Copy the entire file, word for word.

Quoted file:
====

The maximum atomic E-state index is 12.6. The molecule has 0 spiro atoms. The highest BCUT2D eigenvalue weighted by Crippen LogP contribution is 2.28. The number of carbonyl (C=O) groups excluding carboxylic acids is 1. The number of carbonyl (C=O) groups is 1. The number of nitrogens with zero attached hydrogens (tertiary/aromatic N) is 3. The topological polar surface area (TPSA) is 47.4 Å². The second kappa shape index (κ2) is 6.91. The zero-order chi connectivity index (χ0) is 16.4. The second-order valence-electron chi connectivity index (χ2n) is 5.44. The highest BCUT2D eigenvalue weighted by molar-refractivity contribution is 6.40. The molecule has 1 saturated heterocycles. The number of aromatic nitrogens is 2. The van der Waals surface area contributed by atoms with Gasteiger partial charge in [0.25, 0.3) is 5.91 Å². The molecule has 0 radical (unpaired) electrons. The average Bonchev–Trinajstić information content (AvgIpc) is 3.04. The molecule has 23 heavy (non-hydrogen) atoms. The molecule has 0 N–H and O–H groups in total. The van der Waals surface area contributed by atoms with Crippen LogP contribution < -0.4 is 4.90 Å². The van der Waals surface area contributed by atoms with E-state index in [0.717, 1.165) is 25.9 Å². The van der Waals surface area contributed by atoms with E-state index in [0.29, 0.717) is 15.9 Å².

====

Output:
The maximum atomic E-state index is 12.6. The molecule has 0 spiro atoms. The highest BCUT2D eigenvalue weighted by Crippen LogP contribution is 2.28. The number of carbonyl (C=O) groups excluding carboxylic acids is 1. The number of carbonyl (C=O) groups is 1. The number of nitrogens with zero attached hydrogens (tertiary/aromatic N) is 3. The topological polar surface area (TPSA) is 47.4 Å². The second kappa shape index (κ2) is 6.91. The zero-order chi connectivity index (χ0) is 16.4. The second-order valence-electron chi connectivity index (χ2n) is 5.44. The highest BCUT2D eigenvalue weighted by molar-refractivity contribution is 6.40. The molecule has 1 saturated heterocycles. The number of aromatic nitrogens is 2. The van der Waals surface area contributed by atoms with Gasteiger partial charge in [0.25, 0.3) is 5.91 Å². The molecule has 0 radical (unpaired) electrons. The average Bonchev–Trinajstić information content (AvgIpc) is 3.04. The molecule has 23 heavy (non-hydrogen) atoms. The molecule has 0 N–H and O–H groups in total. The van der Waals surface area contributed by atoms with Crippen LogP contribution < -0.4 is 4.90 Å². The van der Waals surface area contributed by atoms with E-state index in [0.717, 1.165) is 25.9 Å². The van der Waals surface area contributed by atoms with E-state index in [0.29, 0.717) is 15.9 Å².